A New Lawn for Christmas 0
Stuck for Christmas gift ideas? Why not give somebody a new lawn for Christmas?
Or, better still, treat yourself to a garden tidy-up. Trust me, those beautiful outdoor Xmas decorations will be set off better by a lovely lawn than by a muddy patch with some grass on it.
It’s the wrong time of year to sow grass seed, but it’s still OK to lay turf. Especially in Dorset, Hampshire and other Southern Counties where the soil usually stays warm for most of the winter.
Laying turf in winter
It’s perfectly possible to lay turf in winter. You’ll feel a lot better for spending time out of doors and burning off calories. Plus winter-laid turf doesn’t need nearly as much watering as summer turf. So it’s less labour intensive.
If you’d like to lay turf yourself, choose a reputable supplier. Ideally, buy direct from the grower. That’s invariably where the best quality and service is to be had.
Prepare the soil thoroughly. Dig to at least 15cm deep and rake to a fine tilth. It’s best to choose a dry day for this, the soil will be much easier to work with.
When laying your turf, use laying boards so that you don’t compact the soil you’ve just prepared. Start at one edge of the lawn and position each turf before you unroll it. But the edges up close together and use your hands to press the turves down gently. There shouldn’t be any air pockets between the turf and the soil beneath. If you need to trim turves to size, a sharp gardening knife is a must.
Water your turf well after you’ve laid it and avoid walking on it. If you need to place your Christmas ornaments – use your laying boards again. Move the ornaments every week so that they don’t damage the grass.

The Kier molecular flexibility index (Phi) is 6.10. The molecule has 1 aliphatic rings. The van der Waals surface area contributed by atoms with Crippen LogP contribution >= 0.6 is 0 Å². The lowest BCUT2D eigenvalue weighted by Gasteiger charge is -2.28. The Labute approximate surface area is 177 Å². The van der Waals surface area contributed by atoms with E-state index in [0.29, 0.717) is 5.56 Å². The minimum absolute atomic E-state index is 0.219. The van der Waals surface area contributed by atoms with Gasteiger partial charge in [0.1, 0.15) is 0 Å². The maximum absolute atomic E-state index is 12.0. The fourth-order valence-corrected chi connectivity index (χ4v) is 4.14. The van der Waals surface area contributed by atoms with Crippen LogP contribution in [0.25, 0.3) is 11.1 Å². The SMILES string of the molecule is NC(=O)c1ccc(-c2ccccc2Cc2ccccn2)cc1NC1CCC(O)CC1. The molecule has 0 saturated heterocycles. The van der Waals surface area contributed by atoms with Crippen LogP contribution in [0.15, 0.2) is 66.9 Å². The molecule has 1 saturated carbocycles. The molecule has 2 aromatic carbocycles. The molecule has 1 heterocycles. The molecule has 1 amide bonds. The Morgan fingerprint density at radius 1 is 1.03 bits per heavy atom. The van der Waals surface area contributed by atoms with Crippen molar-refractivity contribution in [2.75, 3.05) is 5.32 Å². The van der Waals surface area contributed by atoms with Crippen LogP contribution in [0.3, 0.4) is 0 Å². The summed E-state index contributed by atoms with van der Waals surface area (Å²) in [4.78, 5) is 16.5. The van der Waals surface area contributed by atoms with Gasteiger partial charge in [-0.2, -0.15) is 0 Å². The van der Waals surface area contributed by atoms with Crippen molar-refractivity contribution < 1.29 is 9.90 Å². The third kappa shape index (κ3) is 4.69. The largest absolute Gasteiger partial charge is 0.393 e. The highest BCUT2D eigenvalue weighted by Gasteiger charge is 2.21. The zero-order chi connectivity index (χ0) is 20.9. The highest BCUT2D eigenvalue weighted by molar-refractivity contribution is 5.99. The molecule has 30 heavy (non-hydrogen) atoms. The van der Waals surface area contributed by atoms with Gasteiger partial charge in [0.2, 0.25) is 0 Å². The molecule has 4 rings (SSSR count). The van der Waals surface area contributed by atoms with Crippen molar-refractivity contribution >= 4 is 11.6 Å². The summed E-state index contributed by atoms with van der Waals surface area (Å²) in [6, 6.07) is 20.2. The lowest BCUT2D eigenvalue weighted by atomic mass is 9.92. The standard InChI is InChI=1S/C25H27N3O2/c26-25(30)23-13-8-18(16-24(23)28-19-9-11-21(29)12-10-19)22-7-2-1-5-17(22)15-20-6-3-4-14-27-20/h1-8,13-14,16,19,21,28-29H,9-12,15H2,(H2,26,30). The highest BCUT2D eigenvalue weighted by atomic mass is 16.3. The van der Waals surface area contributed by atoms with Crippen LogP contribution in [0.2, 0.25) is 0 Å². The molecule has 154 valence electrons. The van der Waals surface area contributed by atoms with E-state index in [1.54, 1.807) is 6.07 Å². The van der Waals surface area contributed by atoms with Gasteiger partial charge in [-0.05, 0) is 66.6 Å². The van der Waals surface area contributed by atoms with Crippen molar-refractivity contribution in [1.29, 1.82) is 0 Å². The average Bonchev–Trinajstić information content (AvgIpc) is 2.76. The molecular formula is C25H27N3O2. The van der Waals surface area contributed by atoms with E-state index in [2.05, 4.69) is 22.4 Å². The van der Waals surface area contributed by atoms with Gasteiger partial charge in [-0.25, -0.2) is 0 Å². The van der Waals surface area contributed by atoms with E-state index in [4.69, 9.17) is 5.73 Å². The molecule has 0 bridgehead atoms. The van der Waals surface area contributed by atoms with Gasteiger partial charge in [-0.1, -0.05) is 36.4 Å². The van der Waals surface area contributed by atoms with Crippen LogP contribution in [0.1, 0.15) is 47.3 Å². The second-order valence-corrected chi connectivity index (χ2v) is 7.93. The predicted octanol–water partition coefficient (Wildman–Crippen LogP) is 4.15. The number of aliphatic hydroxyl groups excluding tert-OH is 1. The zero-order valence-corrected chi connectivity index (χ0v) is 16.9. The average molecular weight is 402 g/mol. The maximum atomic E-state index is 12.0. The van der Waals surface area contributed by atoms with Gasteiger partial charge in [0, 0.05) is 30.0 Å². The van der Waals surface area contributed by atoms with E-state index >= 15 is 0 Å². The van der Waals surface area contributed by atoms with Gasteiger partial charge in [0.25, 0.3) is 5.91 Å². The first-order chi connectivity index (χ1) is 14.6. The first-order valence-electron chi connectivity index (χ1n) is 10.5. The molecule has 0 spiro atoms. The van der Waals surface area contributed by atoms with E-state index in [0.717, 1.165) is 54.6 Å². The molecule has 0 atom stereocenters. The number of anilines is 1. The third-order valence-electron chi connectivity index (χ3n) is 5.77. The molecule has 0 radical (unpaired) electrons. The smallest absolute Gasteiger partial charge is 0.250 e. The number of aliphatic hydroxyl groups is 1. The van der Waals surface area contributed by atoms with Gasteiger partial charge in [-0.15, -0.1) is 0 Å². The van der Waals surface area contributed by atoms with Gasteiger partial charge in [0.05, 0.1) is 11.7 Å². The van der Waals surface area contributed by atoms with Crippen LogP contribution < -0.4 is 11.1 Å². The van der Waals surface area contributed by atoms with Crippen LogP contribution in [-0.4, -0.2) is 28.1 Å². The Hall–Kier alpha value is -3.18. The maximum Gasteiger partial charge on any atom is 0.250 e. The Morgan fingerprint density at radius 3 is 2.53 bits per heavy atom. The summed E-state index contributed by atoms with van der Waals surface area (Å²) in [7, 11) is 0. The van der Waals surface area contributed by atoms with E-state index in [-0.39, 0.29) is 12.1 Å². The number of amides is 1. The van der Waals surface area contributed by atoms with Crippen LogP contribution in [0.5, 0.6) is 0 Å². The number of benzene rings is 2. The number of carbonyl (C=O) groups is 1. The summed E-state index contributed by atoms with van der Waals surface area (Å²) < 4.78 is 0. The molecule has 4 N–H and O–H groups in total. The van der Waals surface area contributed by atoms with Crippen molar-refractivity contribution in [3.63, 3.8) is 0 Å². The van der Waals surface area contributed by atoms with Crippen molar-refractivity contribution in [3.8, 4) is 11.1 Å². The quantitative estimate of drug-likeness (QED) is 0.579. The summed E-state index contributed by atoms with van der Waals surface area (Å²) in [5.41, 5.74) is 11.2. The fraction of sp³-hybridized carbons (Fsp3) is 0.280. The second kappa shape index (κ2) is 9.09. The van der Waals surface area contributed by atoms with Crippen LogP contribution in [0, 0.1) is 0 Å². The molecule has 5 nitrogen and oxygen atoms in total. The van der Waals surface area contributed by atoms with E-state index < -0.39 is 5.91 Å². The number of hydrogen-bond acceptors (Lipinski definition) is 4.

Check daily that the soil under your turf isn’t drying out. Water if necessary, but don’t overwater at this time of year. Cold waterlogged soil is not an inviting place for grass roots.
If you’re too busy with Christmas preparations to lay turf
The team at Wimborne turf may well be able to help out. Our supply and lay service is second to none. Phone us on 01258 858118
A new lawn as a Christmas gift?
This gentleman gave the garden lawn a makeover as his Christmas gift to his wife. I wish my husband would do something that thoughtful – I really don’t need any more gloves or socks!
You too could give somebody a new lawn. If you don’t want to reveal the gift before Christmas day, talk to Wimborne Turf. Peter and his team will happily give you a quote for either supply only or for their amazing supply and lay service. Then you can make arrangements for the work to be done after Christmas and in time for spring.